How much you enjoy Octopath Traveler will depend entirely on how much your enjoyment of “old school RPGs” is tainted by the rose colored glasses of nostalgia.  You’ll either be delighted by all the things that have slowly vanished from the genre… or be reminded why games aren’t really made this way anymore.

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On the Role of Journalism…

Posted in Grumblings on July 12, 2018 by chemiclord

Between President Donald Trump’s “fake news” and the media’s constant hand wringing about the president’s “War on Journalism,” it really does feel like the people reporting the news have become as much of the story as the news itself.

As much as I am loathe to say that President Trump is right about anything, perhaps he has stumbled unwittingly on a very good point.

What good is professional journalism at this point?  What is it actually doing right now that isn’t already being done by less professional outlets for less cost and much more effectively?

I know the obvious answer is that the people are so poorly informed nowadays, but is that really true?  Or, I should say, are people really any more poorly informed than they ever have been?

Are the crazy conspiracy theorist, or the hate-filled ranting nutjob, or the inflexibly entrenched partisan really new things?  I’d say not really.  I think every single person can’t even count the number of horribly informed people they know using both hands and their toes, and that number probably really hasn’t particularly increased or decreased over the years.  Hell, the people you’re thinking of right now are probably even the same people you’d be thinking of twenty years ago.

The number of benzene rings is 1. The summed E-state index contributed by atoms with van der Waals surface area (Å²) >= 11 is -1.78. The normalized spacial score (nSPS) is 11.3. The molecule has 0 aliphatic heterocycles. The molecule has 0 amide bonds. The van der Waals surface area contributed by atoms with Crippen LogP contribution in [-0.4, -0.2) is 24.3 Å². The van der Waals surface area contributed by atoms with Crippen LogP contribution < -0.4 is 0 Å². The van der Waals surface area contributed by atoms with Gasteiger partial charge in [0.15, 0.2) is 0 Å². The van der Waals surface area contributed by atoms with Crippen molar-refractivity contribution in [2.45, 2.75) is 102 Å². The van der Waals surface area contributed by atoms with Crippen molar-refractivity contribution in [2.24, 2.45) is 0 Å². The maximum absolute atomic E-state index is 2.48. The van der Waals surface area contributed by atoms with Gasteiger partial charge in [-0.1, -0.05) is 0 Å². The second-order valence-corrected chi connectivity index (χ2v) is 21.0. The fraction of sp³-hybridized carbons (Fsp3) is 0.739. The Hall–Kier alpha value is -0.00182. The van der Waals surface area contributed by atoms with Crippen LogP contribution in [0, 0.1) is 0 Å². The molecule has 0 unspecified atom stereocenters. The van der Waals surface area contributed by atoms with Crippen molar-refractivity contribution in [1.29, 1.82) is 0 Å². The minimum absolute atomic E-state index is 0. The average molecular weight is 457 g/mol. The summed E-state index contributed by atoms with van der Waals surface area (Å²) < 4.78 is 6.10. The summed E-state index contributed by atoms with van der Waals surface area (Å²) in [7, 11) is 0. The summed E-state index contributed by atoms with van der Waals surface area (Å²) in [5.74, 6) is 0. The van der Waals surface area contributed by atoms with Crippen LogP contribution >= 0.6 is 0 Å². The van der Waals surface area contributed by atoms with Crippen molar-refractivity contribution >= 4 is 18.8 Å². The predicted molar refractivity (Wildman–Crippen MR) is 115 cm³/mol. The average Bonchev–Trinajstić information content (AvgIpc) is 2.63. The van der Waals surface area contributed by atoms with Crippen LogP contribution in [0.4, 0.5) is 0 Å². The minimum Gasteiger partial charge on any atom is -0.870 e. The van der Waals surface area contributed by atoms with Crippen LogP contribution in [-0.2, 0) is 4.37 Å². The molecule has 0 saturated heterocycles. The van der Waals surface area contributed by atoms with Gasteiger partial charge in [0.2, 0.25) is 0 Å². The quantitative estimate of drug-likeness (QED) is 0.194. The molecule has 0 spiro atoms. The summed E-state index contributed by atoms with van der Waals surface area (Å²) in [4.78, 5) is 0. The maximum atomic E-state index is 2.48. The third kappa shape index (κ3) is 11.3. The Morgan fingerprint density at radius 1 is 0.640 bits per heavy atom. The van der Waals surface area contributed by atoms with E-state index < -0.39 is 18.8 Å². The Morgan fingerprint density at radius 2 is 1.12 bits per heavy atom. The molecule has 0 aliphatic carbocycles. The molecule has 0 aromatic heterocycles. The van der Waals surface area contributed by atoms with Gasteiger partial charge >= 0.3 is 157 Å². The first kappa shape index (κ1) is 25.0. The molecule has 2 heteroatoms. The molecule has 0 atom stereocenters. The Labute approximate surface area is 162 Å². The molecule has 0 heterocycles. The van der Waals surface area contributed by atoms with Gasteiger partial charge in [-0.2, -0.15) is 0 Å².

Like with most things that are getting “worse” in our society, I’d contend that the only thing that’s really changed is how visible these terrible things in our society are.  Poorly informed people only seem worse now because there are so many more ways they can show their ass to the world than there used to be.

Mass media is failing not because people no longer care about the news.  It’s because the public no longer needs to pay someone (or serve as a receiver of advertising) to craft a slant, story, or opinion.  There are hundreds of “amateur” journalists or bloggers or newsgroup posters that are giving them the exact same level of “quality” but refined even further to hit the talking points they want to hear for a lot less time and/or monetary investment.

We no longer need journalists to tell a “story.”  Why go to Fox News at certain times of the day, when you can hit up The Blaze or The Raw Story or Breitbart at your leisure?  Why hit up The Guardian‘s website and be begged for money when you can get the same talking points (and get largely the same amount of garbage comments) just by following the right people on Twitter?

Now, with that said, I think journalists do potentially have a vital use… they just have to be willing to actually do it.

Journalists, in many ways, are the first responders of the media.  They have the quickest access to the actual facts of what has happened.  They have the most direct connection to the people who are actually responsible for the events we hear about.

We don’t need stories.  We need facts, and journalists remain our best and most effective way to get them.